Young adults diagnosed with cancer are required to press pause during such a pivotal time in their lives and often do not receive consistent support, leading to isolation and poor quality of life. The health care system is often at capacity, and caregivers are stretched to their limits. Friends have this incredible opportunity to provide some relief to their friend with cancer and the people who care for them—finding the time and making time to be present with your loved one has a tangible impact on your friend and the support network. And remember, you don’t need to do something big to make a big difference. 

Every person has the potential to provide the support and love that is needed during this difficult time, and yet isolation is still a problem. So what’s the problem? Inexperience? Fear? No time? We find all kinds of excuses not to stay connected. The challenge is to turn that response on its head, get out of your own way, and lean into the fear, self-doubt, and the awkward unknown. 


The experience is often new for everyone, so take comfort in knowing you are in it together and finding your way. Try not to get hung up on the perfect support experience. Instead, stay authentic to your relationship, and accept that there will be imperfections and mistakes along the way. Have patience and be kind to each other, find forgiveness when mistakes happen, and keep moving forward together. The rewards will be many, but the best will be the lifelong bond and stronger relationship that grows out of overcoming adversity together. 

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Losing a Sibling to Cancer — The Struggles with Moving Forward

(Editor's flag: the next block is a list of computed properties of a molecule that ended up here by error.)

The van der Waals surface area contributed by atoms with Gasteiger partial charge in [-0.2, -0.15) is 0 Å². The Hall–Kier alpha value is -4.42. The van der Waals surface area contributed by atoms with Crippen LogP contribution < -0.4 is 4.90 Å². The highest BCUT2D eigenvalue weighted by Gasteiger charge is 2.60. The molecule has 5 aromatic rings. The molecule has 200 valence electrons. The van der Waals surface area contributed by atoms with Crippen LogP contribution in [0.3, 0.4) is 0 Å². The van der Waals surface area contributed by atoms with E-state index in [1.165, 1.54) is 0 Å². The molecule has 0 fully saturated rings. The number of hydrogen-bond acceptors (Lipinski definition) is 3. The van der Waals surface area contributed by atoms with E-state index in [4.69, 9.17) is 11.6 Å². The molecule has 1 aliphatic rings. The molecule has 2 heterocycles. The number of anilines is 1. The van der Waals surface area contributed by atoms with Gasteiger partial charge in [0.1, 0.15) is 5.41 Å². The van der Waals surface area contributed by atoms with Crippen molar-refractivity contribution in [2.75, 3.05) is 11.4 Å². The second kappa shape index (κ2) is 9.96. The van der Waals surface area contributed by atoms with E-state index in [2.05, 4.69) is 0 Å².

For siblings, who often share a deep bond, a cancer diagnosis can really hit hard as life turns upside down for both of them. It’s one day at a time, powering through, delivering support and trying to help preserve normalcy in the midst of an anything-but-normal situation. The pain and worry are often well hidden as they strive to put on a brave face for each other and enjoy the present as best they can. And when a sibling doesn’t survive, the brave face often continues as the bereaved struggle to reimagine what life even means without their loved one there and the impact on their own future. 


One of many things you’ve taught me is surviving isolation. Days and nights in a hospital room for months at a time, in the moment time just passed by. We spent our time building legos, playing Mario Kart, making puzzles, playing cards, painting, walking the hallways, making fun of each other, at times fighting….honestly anything seemed fine confined within those walls as long as we had each other. Kinda wish quarantine consisted of you keeping ME company, but I’m glad you are away from this world at the moment. I would have been terrified for you.

Anyways, the past three months have been spent sick trying to find health insurance and giving into the help I need. Next month starts a new chapter in my life with a new doctor and going back to therapy, not the way I expected things to go, but I thought of you and knew you’d probably want me to stop being prideful and kind of cowardly and face my fears head-on. I haven’t even processed the loss of friends and just came straight home from funerals to work nonstop until now I’ve had time to feel my body and mind struggle. I guess this moment in time where the world is at a pause was what I needed to realize the lord is telling me to just be still…and start to take care of myself again.” — Estefania Olivera


Ruben Olivera (left) and his sister Estefania Olivera

The Healing Process

The stigma of loss among young adults can make it particularly challenging to verbalize these emotions, depriving them of part of the healing process. As part of the AYA cancer support community, let’s all remember how important it is to make room for young adults to grieve, process, and talk about their loss, concerns, and struggles. Comfort and healing are facilitated by just listening. And most importantly, remember to keep their sibling’s memory alive in conversations that celebrate how they lived, the things they taught us and the light they brought into our lives. It should never feel like we have moved on, but instead, it should feel like we are moving forward…together.